See the rest of the story at Business Insider
Sir Richard Branson and Virgin Group are severing their business relationships with the Kingdom of Saudi Arabia and its leader Crown Prince Mohammed bin Salman following the disappearance of Saudi journalist Jamal Khashoggi in Turkey last week.
In a blog post on Virgin Group's website, the company's founder announced that Virgin Galatic and Virgin Orbit will suspend its discussions with the Public Investment Fund of Saudi Arabia.
"What has reportedly happened in Turkey around the disappearance of journalist Jamal Khashoggi, if proved true, would clearly change the ability of any of us in the West to do business with the Saudi Government," Branson said in the post. "We have asked for more information from the authorities in Saudi and to clarify their position in relation to Mr. Khashoggi."
In addition, Branson will also suspend his association with two tourism projects on the Red Sea.
Khashoggi has not been seen since visiting the Saudi Consulate in Istanbul last Tuesday to pick up marriage documents. Turkish authorities believe the Washington Post columnist and critic of the Saudi Arabian Government was killed in the consulate. The 59-year-old had been living in exile.
Here is Sir Richard's blog post in its entirety:
I had high hopes for the current government in the Kingdom of Saudi Arabia and its leader Crown Prince Mohammed bin Salman and it is why I was delighted to accept two directorships in the tourism projects around the Red Sea. I felt that I could give practical development advice and also help protect the precious environment around the coastline and islands.
What has reportedly happened in Turkey around the disappearance of journalist Jamal Khashoggi, if proved true, would clearly change the ability of any of us in the West to do business with the Saudi Government. We have asked for more information from the authorities in Saudi and to clarify their position in relation to Mr Khashoggi.
While those investigations are ongoing and Mr Khashoggi’s presence is not known, I will suspend my directorships of the two tourism projects. Virgin will also suspend its discussions with the Public Investment Fund over the proposed investment in our space companies Virgin Galactic and Virgin Orbit.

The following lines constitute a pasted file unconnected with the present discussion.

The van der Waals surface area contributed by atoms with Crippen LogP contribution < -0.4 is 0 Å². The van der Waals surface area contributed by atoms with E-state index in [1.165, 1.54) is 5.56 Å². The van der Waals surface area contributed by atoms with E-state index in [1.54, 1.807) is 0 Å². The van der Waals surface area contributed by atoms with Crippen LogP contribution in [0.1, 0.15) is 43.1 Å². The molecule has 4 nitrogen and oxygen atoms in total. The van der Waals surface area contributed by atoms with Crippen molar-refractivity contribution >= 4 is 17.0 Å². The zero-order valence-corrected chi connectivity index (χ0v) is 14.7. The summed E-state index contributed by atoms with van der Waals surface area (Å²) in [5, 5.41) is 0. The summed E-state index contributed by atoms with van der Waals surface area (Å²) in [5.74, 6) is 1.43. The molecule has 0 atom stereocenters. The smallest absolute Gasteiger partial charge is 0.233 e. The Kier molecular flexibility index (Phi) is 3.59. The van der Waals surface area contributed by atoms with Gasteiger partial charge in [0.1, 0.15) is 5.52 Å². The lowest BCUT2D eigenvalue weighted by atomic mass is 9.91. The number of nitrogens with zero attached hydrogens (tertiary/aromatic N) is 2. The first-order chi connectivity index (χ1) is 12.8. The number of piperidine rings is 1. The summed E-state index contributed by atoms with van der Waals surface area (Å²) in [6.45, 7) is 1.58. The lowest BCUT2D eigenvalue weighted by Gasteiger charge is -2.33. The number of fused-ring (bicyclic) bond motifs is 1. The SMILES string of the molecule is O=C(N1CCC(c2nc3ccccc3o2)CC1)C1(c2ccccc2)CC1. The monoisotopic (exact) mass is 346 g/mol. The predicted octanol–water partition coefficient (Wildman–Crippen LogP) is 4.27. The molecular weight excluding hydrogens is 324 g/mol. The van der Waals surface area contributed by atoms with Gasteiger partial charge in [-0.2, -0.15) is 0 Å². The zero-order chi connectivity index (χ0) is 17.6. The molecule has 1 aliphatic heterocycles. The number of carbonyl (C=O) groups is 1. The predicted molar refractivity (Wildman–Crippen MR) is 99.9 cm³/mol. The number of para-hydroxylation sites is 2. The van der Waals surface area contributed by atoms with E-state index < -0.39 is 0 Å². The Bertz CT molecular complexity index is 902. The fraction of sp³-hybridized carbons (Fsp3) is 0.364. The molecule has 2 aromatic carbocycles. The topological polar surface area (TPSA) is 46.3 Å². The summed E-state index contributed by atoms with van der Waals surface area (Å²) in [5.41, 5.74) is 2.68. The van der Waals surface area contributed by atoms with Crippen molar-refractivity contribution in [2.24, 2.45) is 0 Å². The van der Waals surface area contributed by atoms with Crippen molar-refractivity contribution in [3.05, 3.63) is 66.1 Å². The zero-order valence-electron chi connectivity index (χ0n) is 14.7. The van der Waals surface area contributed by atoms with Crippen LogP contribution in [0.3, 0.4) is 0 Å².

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WikiLeaks has published the exact location of over 100 of Amazon's data centers for the first time on Thursday. Previously, only the general area of these data centers was known for security reasons.
WikiLeaks reports that to keep these locations secretive, Amazon uses various pseudonyms for each facility.
Most notably, at its IAD77 data center in Manassas, Virginia, Amazon is known as "Vandelay Industries" — a nod to George Costanza and his unforgettable shenanigans at the unemployment office in Season 3 of Seinfeld.
According to the WikiLeaks report, all Amazon employees at the IAD77 data center wear Vandelay Industry badges and use the Costanza-imagined company name in all correspondence with the building manager.
There are 38 data centers located in Virginia alone and several in the Bay Area and near Seattle, according to the leaked report. Amazon has centers spread around the world in Europe, Asia, South America, Australia as well.
WikiLeaks published a map pinpointing the precise location of Amazon's identified data centers along with the report.
The WikiLeaks report notes that Amazon is the largest cloud provider for US intelligence community and is currently bidding on a $10 billion contract to build a private cloud for the Department of Defense. The bids for that contract are due on Friday.
Amazon did not immediately return a request for comment.